ISTE has a wonderful template of the digital age learner. It works for those students lucky enough to be in the right environment, the right school, and with a teacher who is looking toward the future with academic support of new technology.
Here is the template. It is gorgeous. Get it for your school, for your community and for those who are interested in helping to create digital age learners.
The 2016 ISTE Standards for Students emphasize the skills and qualities we want for students, enabling them to engage and thrive in a connected, digital world. The standards are designed for use by educators across the curriculum, with every age student, with a goal of cultivating these skills throughout a student’s academic career. Both students and teachers will be responsible for achieving foundational technology skills to fully apply the standards. The reward, however, will be educators who skillfully mentor and inspire students to amplify learning with technology and challenge them to be agents of their own learning.
This is an amazing document that should be shared and given to school boards, community activist, informal education teachers, and parents. I have a powerpoint that explains all of these. How do we make the change to help “all students ” to have these skills and qualities?
Many schools and communities are in denial about their state of technology . I live in Washington DC, and I heard the CTO of the city say that all of our students are being well served. This was at an IoT conference with global citizens. I didn’t know what to do or say. I assume that what she said , is what she was told by the school system in DC.
We the people, we the public, we the teachers need to be confrontational about the lack of those who are digitally denied.
We the teachers ,need to be educated toward the transformative policies that ISTE has shared. There are too many people who misunderstand. They think that all students are being well served.
On December 13, Free Press published Digital Denied: The Impact of Systemic Racial Discrimination on Home-Internet Adoption. The report, written by Free Press Research Director S. Derek Turner, examines the racial divide in home-internet adoption and exposes how structural racial discrimination contributes to it. Below is an edited summary of the report written by Dana Floberg — Free Press’ C. Edwin Baker fellow — and reprinted with permission.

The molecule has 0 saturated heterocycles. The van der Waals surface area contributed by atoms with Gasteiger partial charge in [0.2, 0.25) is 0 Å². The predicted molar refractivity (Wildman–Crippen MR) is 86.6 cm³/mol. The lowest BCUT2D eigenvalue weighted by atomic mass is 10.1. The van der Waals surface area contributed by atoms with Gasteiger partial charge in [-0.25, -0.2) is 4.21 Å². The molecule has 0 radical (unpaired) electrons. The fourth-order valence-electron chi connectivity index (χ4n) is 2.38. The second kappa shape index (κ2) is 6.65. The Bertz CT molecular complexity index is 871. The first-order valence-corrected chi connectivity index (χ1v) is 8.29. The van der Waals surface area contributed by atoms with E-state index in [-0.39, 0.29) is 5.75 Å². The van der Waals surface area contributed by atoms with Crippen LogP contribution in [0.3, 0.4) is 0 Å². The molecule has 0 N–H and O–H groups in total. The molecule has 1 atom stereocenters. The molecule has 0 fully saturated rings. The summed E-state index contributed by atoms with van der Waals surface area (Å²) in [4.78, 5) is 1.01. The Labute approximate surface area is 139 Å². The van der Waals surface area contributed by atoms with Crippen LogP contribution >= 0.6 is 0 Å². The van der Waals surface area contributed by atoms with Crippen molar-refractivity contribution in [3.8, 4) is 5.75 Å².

Internet access is a necessity for engaging in our communities, searching for employment and seeking out educational opportunities — but too many people are still stuck on the wrong side of the digital divide. And that divide disproportionately impacts people of color.
Indeed, the racial divide in home-internet adoption — including both wired and wireless service — leaves people of color behind the digital curve. People of color comprise 32 million of the 69 million people in the United States who lack any form of home-internet access. Free Press research exposes this undeniable gap and explains how structural racial discrimination contributes to it.
Systemic discrimination creates serious income inequality in this country. Whites have far higher average incomes than Blacks or Latinos. Low-income families are less able and willing to buy internet subscriptions. And many families who are willing to pay for service find they can’t due to racially biased barriers like credit scoring. Given how stark racial and ethnic income discrepancies are, it’s no surprise that people of color lag behind in internet adoption.
Income differences explain some of the racial divide, but not all of it.
U.S. Census data on income and internet adoption paint a clear picture:
- 49 percent of households with incomes below $20,000 have wired or wireless internet, but nearly 90 percent of households with incomes above $100,000 do.
- 81 percent of Whites have home-internet access, compared to 70 percent of Hispanics and 68 percent of Blacks.
Free Press’ report demonstrates that the racial-adoption gap persists even after we account for differences in income and a host of other demographic factors. For example, there is a divide between people who are in the same income brackets but in different racial or ethnic groups. The gap is widest for people earning less than $20,000: Fifty-eight percent of Whites in this group have some form of home internet, compared to just 51 percent of Hispanics and 50 percent of Blacks.
There is research that tells us how to reach and teach the students. It is here.
There are students who are of tribal, rural, distant and urban areas who are affected. They are all kinds and all colors. Years ago, when the National Information Infrastructure Advisory Council formed policy ( Kickstart) we acknowledged these areas of difficulty and sought to solve the problems. Politics has gotten in the way sometimes.
There are other sources , such as that of the George Lucas Educational Foundation that give examples of what helps and what hinders. Here is a special set of blogs on the topic.
Research and templates inform. We the public need to hold the school systems and communities to the standards so that all children benefit from the uses and skills enabling them to be digital citizens . But parents may not know or understand the uses of technology well.